Sir: It is univerally agreed, and adopted as a principle thoughout our legislation and the court system, that no bad things should ever happen. Therefore, when bad thngs do happen, it is our first and most pressing duty to determine responsibility, so that the guilty parties may be held accountable.
Now, I have been analyzing the news for some time, and I may lay claim to a fair amount of personal experience of my own, so I am in a position to speak with some authority. It has become clear through my researches that one party in particular is responsible for more of the bad things that happen in our city, and almost certainly in the entire world, than any other agent. I will not shirk my duty: when I have discovered unequivocal evidence that this party is guilty, I will allow no timorousness or fear of reprisal to cloud my judgment and stand in the way of my speaking the truth. The agent responsible for more bad things in the world than any other is gravity.
Consider the notorious Fern Hollow Bridge collapse. Making every allowance for poor maintenance, and without ignoring potential design flaws, it is clear that the primary agent in the collapse was gravity. This is true in spite of the fact that the entire bridge was nothing but a machine designed to resist gravity. Think of the millions of dollars that were wasted on that ultimately fruitless endeavor!
Just yesterday I tripped and fell on the sidewalk, and my knee yet preserves the memory of that unhappy event in the form of a somewhat painful scrape. Again, making every allowance for the other circumstances, including the uneven brick surface of the sidewalk and the fact that I was reading a very funny story about my second cousin’s cat on Facebook at the time, it is still true that without the agency of gravity I would not have fallen. I would have remained suspended in the air until I had found the sidewalk with my feet again, and then I would have continued on my way.
Some charitable but mistaken souls may object that there is much to be said in favor of gravity, that its benefits outweigh its risks, and that we are better off with it than without it. But this flies in the face of all legal principle. As a community, we have decided that mistakes and tragedies must not be tolerated. We have a zero-tolerance policy for bad things. Are we to make an exception merely because the culprit has some good qualities as well? Do we pardon serial killers who are kind to their mothers? Is an embezzler let off the hook because he gave a quarter to a street musician? Do we tolerate rain merely because the same clouds gave us pleasant shade? No, we must stick to our principles. No matter what the cost to us in the short term, gravity must be held responsible, or the forces of nature will think they can get away with whatever they like.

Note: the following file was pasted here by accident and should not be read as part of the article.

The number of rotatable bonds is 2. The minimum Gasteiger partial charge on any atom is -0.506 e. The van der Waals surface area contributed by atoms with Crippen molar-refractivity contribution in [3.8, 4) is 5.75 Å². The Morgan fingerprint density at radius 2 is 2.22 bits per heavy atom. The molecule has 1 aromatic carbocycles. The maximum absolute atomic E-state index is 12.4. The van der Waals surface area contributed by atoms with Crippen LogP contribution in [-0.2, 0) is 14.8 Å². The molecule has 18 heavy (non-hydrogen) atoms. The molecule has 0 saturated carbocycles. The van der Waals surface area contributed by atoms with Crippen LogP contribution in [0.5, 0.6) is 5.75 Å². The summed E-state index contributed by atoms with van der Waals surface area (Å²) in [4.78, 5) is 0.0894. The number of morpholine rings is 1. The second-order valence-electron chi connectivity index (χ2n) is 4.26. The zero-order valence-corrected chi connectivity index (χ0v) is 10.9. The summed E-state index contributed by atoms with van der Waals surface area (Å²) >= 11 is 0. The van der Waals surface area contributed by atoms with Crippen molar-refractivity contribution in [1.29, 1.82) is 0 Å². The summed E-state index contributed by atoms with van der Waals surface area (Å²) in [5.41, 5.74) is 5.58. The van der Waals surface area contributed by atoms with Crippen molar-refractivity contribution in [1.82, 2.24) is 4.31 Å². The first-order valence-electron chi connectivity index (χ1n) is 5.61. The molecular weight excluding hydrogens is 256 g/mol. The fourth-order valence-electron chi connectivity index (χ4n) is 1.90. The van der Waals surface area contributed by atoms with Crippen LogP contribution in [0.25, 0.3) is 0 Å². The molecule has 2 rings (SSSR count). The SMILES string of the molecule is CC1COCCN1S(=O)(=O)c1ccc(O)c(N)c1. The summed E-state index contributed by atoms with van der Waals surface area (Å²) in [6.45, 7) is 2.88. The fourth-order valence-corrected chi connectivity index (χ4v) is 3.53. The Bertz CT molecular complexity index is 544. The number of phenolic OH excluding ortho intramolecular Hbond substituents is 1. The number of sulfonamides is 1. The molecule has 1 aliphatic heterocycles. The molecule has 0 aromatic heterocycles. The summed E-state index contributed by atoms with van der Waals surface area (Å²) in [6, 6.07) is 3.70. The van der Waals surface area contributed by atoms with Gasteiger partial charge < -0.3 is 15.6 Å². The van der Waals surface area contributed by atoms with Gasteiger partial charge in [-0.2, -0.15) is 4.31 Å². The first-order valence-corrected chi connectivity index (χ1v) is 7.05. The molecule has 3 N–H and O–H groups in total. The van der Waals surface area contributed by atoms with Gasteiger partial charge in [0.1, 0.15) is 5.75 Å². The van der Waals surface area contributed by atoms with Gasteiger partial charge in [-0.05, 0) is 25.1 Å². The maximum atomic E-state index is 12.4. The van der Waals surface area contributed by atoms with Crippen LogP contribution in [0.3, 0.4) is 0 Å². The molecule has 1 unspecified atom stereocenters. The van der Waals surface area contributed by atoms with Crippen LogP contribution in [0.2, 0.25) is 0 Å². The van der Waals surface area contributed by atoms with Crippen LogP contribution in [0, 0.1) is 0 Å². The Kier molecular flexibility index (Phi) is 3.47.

This is why I have introduced Bill No. 2023-B-954.88G, entitled, An Ordinance to Prevent Tragedy and Loss Through the Agency of Natural Forces, in the city council. I believe we have enough votes to pass the bill, and Mayor Gainey has promised to sign it, although we did more or less leave him with the impression that it had something to do with transit improvements in Upper Lawrenceville. So don’t get too specific with him when you remind him of his promise. But please do write your own representatives on city council if you are not in my district, and if you could leave your note attached to a six-pack of Duke outside your council representative’s office, that will probably help a lot.
This is only a start. I hope our legislation will serve as a model for action at the state and even federal level. But at least we are making that start. We are showing gravity that we will not stand aside and let it have its way with our best-laid plans. And once we have accomplished that, we shall have a precedent to rely on when we train our sights on momentum.
City Council, 11th District